2017 ESA Annual Meeting

Portland, Oregon, USA   |    August 6-11th 2017


ESA Student Section Schedule

Sunday, August 6, 2017, 9-5pm Student Section: Exploring Diverse Career Pathways in Ecology (B115 OCC)

Join us to explore non-academic career pathways for ecologists, build your non-academic CV, and hear from a panel professional ecologists working in the government, non-profits, and private sectors. Tickets are $25 but include lunch.

Monday, August 7, 2017,  10:15 AM - 11:30 AM, Student Orientation: Tips and Tricks for Getting the Most out of the Meeting  (F151 OCC)

Join us to learn how the meeting is structured, tips and tricks for getting the most out of it.

Monday, August 7, 2017, 11:30-1:15pm, Student Section: The Importance of Networking and Section Involvement (F151 OCC)

Join us to build your networking skills, elevator speech, and learn about the importance of ESA sections. FREE LUNCH FOR STUDENTS.

Tuesday, August 8, 2017, 11:30-1:15pm, Student Section: Navigating NSF: Opportunities for Funding Research and training at All Levels (D139 OCC)

Join NSF program officers and Student and Early Career Ecologist Section leaders in a discussion about available NSF programs and opportunities and to provide feedback.

Tuesday, August 8, 2017, 7-10pm, Student Section Mixer at Basecamp Brewery located at 930 SE Oak St.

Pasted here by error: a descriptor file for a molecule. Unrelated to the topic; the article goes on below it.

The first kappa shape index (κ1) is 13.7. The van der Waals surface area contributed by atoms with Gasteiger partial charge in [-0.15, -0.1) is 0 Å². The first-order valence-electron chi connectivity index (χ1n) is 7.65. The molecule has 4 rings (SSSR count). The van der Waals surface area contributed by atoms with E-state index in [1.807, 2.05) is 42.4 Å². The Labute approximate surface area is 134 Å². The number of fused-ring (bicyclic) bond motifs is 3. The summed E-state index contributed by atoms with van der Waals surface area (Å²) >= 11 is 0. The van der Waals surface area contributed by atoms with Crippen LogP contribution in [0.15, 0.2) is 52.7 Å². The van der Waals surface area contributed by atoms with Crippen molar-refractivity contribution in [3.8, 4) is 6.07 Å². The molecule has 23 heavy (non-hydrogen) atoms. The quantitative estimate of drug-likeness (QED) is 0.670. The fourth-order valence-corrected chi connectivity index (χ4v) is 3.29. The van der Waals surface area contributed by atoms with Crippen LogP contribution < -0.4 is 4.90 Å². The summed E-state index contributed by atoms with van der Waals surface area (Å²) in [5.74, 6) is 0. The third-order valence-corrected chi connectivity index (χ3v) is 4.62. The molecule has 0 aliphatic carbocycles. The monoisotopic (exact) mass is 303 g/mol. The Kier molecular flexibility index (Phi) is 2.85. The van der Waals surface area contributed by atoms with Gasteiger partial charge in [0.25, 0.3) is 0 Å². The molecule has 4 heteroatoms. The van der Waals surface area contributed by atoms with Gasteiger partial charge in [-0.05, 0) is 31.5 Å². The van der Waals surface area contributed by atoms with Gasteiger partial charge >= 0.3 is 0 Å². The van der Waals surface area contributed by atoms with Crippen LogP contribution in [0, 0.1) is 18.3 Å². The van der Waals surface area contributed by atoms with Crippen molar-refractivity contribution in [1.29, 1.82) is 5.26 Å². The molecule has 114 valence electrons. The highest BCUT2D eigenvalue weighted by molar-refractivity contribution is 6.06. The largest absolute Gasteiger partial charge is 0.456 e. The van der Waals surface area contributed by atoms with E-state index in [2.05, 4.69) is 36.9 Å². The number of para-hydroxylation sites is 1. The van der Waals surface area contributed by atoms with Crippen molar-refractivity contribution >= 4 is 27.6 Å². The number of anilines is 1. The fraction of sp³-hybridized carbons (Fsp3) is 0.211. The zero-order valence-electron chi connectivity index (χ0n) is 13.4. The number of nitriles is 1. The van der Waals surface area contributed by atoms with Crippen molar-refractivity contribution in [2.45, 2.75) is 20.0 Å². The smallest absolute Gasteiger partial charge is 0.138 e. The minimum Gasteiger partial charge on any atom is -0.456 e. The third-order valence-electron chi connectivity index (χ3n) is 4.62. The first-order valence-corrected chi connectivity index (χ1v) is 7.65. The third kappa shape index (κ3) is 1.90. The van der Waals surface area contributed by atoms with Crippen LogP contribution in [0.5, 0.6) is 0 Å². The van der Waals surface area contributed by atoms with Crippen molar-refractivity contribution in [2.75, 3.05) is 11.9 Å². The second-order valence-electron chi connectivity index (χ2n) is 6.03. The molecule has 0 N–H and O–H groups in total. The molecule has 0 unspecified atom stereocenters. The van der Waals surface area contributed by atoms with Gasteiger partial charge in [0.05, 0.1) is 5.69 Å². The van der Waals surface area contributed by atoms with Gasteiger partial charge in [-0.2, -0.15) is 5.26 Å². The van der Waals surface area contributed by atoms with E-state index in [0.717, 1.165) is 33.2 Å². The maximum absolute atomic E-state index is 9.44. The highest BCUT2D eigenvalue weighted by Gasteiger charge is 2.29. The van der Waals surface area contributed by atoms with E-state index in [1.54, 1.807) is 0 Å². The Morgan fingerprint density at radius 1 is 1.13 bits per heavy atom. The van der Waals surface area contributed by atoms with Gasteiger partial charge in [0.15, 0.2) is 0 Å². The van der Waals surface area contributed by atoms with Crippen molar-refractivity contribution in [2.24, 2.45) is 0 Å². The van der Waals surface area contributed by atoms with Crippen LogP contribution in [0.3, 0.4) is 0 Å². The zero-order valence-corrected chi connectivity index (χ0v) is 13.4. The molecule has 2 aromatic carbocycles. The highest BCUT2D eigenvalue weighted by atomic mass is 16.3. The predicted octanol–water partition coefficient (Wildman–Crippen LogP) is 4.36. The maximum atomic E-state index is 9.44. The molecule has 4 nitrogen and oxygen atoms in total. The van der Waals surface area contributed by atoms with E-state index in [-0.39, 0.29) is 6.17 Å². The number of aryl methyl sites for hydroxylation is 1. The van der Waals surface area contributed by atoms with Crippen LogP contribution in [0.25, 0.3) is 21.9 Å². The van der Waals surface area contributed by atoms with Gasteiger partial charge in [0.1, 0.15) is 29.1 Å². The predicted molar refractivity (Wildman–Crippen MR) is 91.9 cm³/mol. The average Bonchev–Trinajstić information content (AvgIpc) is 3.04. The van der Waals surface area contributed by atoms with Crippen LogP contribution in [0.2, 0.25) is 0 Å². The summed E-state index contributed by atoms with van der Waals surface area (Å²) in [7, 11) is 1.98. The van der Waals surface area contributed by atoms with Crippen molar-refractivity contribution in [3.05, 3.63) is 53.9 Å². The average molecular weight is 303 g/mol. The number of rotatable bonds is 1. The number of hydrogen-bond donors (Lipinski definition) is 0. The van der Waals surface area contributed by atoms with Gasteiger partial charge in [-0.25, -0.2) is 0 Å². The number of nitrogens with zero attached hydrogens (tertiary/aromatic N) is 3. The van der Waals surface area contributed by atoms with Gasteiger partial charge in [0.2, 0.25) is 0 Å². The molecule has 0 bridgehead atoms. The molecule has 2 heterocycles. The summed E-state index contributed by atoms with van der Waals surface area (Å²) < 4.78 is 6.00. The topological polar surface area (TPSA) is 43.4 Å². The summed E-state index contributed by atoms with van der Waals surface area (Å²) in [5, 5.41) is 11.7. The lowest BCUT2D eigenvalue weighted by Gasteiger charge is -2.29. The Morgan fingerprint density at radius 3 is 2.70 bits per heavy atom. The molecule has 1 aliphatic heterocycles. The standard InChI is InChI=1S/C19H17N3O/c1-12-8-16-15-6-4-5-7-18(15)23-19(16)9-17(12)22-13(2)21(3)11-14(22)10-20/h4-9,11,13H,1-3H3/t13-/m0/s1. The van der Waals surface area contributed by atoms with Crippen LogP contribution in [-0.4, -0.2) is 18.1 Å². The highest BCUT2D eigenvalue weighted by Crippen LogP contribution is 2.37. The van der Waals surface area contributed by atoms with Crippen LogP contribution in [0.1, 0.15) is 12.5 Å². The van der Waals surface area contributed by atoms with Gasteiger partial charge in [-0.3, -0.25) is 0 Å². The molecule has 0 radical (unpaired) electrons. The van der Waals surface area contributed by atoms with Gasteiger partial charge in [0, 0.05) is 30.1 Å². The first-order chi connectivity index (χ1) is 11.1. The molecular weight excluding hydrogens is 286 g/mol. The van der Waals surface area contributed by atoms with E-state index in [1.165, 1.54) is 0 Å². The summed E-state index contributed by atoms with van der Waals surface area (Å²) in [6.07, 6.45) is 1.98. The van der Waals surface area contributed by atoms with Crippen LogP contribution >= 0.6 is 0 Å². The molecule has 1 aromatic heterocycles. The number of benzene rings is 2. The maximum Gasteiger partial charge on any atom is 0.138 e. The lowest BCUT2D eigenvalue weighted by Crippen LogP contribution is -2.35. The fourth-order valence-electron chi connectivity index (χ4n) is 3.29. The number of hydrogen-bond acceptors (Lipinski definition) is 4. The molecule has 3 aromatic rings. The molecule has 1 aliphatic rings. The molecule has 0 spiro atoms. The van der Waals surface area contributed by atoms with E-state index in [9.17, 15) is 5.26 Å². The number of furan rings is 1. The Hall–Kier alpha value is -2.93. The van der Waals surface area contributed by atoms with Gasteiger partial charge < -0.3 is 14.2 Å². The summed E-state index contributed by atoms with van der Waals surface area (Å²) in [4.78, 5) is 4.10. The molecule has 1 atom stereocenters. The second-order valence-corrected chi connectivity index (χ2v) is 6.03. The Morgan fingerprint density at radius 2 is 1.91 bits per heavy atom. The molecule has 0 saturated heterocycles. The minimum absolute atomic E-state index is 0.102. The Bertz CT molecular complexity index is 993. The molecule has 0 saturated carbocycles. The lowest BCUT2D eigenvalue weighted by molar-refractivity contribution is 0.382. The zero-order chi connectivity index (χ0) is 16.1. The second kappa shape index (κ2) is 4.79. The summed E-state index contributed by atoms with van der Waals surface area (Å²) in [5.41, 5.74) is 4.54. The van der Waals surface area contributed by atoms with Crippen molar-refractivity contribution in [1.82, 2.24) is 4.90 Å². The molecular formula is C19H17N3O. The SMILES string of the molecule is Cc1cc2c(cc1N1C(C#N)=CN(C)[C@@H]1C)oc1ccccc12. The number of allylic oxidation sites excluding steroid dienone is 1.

Join us for great tunes, craft beer, and food. Tickets are $18 and include 1 drink ticket, and a create-your-own taco bar (pollo, carnitas, and vegetarian options with all the fixings), chips and salsa, and mini churros.

Thursday, August 10, 2017, 12-1:15pm, Student and Early Career Ecology Section: Joint Business Meeting (F151 OCC)

Join us to hear about the Student Section’s structure, budget, programming, etc. FREE LUNCH FOR STUDENTS.

Friday, August 11, 2017, 10-11:30am, Ecology in a 400+ ppm CO2World: Which Processes Should Rise to the Forefront of Global Change Science? (C124 OCC) In 2016, monthly atmospheric CO2concentrations passed 400 ppm for the first time in human history. Join us as we explore how ecologists should adjust and prioritize research questions and methods in a 400+ ppm world.


Places to go in Portland

The ESA Student Section board has highlighted some interesting locations, suggestions from local students in Portland, that you may want to visit during ESA. There are restaurants, breweries, and locations of interest highlighted below.


Tips for how to get the most out of your ESA experience

This outline provides tips and suggestions from Student Section officers with years of experience attending ESA Annual Conferences. Below, you will find tips on navigating the wide breadth and number of science presentations, as well as tips for networking, and broaching the subject of your desire for a job or a graduate position with a faculty or research scientist.

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    ESA Student Section Services

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  • Attend the Student Section events. There is a good variety of events, some are social, others are focused on networking and skill building...all are worth your while and a great way to meet other students and inspiring mentors!

  • Go to student events! Attend the Student Orientation, which will explain how students can get the most out of the conference and not get overwhelmed.

  • If you’re at ESA for the first time contact our officers we’ll be happy to invite you to join us for dinner/drinks/coffee!

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    Science Presentations and Burnout